Open access

Most of my work is freely available on the web. Please visit the Tilburg University Repository to get access to publications that have been cleared for open access.

The Liability of the EU for the Failure to Adjudicate within a Reasonble Time

Common Market Law Review (with K. Kryla-Cudna) 2020

In this article we examine the cases of Gascogne, Kendrion and ASPLA, in which the Court of Justice of the EU found itself confronted – for the first time – with a number of separate damages actions for breach of EU law, namely the alleged failure to adjudicate within a reasonable time as required by paragraph 2 of Article 47 of the Charter of Fundamental Rights of the EU. We analyze the meaning and potential impact of the judgments on the non-contractual liability of the EU for damages caused by unlawful judicial conduct of the CJEU. As we show, the constitutive elements of causation and damage have been interpreted in a way that is likely to further limit the (scope of) non-contractual liability of the EU in this context. We consider this a grim outcome for the applicants concerned, which saw a fundamental right  violated.

A pre-publication text is available here. Also read my blog about the article.

Liability for Standards Development in the United States and the European Union

Cambridge University Press 2019 Standards development is celebrated for providing a wide range of important benefits to individuals, firms, and society at large. Sometimes, however, it may harm the interests of specific individuals and firms. Tort law may offer remedies to those who suffered a loss because they relied on incomplete, outdated or otherwise inadequate standards, or used a product that was manufactured in conformity with such bad standards. This chapter discusses different theories of tort law that govern civil liability for private standards development in the United States and the European Union. It analyzes which factors courts in those jurisdictions consider significant when assessing civil liability for harm caused by negligent standards development. The chapter concludes that the liability exposure of standards-development organizations is principally determined by (i) the legal or de facto control such organizations have to direct compliance with their standards; (ii) the intended purposes of developing standards; (iii) the public representations organizations make about their expertise in standards development; (iv) whether there is a commercial benefit for the organization in developing standards and related activities; and (v) the observance of accepted principles of good governance in the adoption and revision of standards.

A pre-publication text is available via SSRN.

Regulating Private­ Regulation

European Review of Private Law (ed.) 2019

In this Special Issue a collection of leading authors analyse the influence and control of private law over the ways in which private, non-state actors pursue regulatory functions. Building on studies in the field of digital intermediaries, Corporate Social Responsibility, technical standards, product safety and worker welfare, the authors highlight the importance of private law as a complementary mechanism of control and protection for individuals and firms. This perspective is necessary given the limitations of other fields of law in regulating private regulation. It is also original and innovative given that private law scholarship has only incidentally discussed the capacity of private law to control the exercise of private regulatory power.

The Introduction to the Special Issue is available via SSRN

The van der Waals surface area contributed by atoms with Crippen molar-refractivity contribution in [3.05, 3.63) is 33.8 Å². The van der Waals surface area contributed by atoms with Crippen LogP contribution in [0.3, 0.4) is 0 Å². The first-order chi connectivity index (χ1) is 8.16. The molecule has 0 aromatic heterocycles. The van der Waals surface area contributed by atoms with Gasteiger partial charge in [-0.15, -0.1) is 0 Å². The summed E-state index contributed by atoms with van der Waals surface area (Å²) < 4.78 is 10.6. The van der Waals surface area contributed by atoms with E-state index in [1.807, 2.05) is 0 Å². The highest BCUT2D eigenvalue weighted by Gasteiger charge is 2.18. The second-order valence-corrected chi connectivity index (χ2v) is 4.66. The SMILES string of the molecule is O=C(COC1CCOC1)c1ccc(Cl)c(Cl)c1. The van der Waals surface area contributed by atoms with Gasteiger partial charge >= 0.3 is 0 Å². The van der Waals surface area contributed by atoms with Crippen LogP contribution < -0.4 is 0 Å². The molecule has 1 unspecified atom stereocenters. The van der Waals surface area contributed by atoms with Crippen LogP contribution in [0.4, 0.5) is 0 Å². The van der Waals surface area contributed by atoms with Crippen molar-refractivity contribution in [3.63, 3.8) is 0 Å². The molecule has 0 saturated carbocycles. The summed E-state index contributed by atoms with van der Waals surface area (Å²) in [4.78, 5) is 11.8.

The liability of notified bodies and the implications of the PIP breast implants case at the European Court

European Law Review (with B. van Leeuwen) 2018 We analyse the consequences of the CJEU’s judgment in Schmitt, a preliminary reference concerning the potential liability of the notified body TÜV Rheinland vis-à-vis women who had received breast implants produced by the French manufacturer Poly Implant Prothèse SA (PIP). Our discussion focuses on (1) the impact of the judgment on the damages actions that women have brought against TÜV Rheinland before national courts; (2) the future regulation of medical devices in the EU; and (3) the regulation of private standardisation and certification in EU law. We argue that Schmitt can be seen as part of a broader trend in the case law of the CJEU, in which private regulatory activities are gradually submitted to fundamental principles of EU law. While this “constitutionalisation” of private regulation strengthens the public accountability of these alternative forms of regulation, it also poses fundamental challenges to their current design and internal governance. A pre-publication text is available via SSRN.

Private standards in commercial contracts

Edward Elgar 2017  Regulatory standards developed by non-state, private actors are regularly incorporated in contemporary international commercial contracts. In this way, lead firms in the supply chain, such as large retailers and brand-name companies, seek to ensure specific qualities of the goods and services they sell to consumers locally, yet source globally. Compliance with such private standards is significant, both for the lead firm and its suppliers down the chain. For lead firms it is the principle way in which it can deliver on the qualities of the products and services they source globally, while for suppliers compliance is a preliminary condition to access primary commodity markets, to earn a supply contract and to keep it. Assessing and ensuring compliance, however, may be problematic first of all because the qualities private standards aim to ensure are often credence qualities. Secondly, most of the standards used are process-based, and can be unclear or ambiguous. This triggers important (socio-)legal questions concerning the substantive and procedural aspects of compliance with private regulatory standards in commercial contracts that this Chapter seeks to discuss. In addressing these questions the Chapter reviews (empirical) studies on the use of private standards in contracts, private certification schemes and case law on the interpretation of private standards.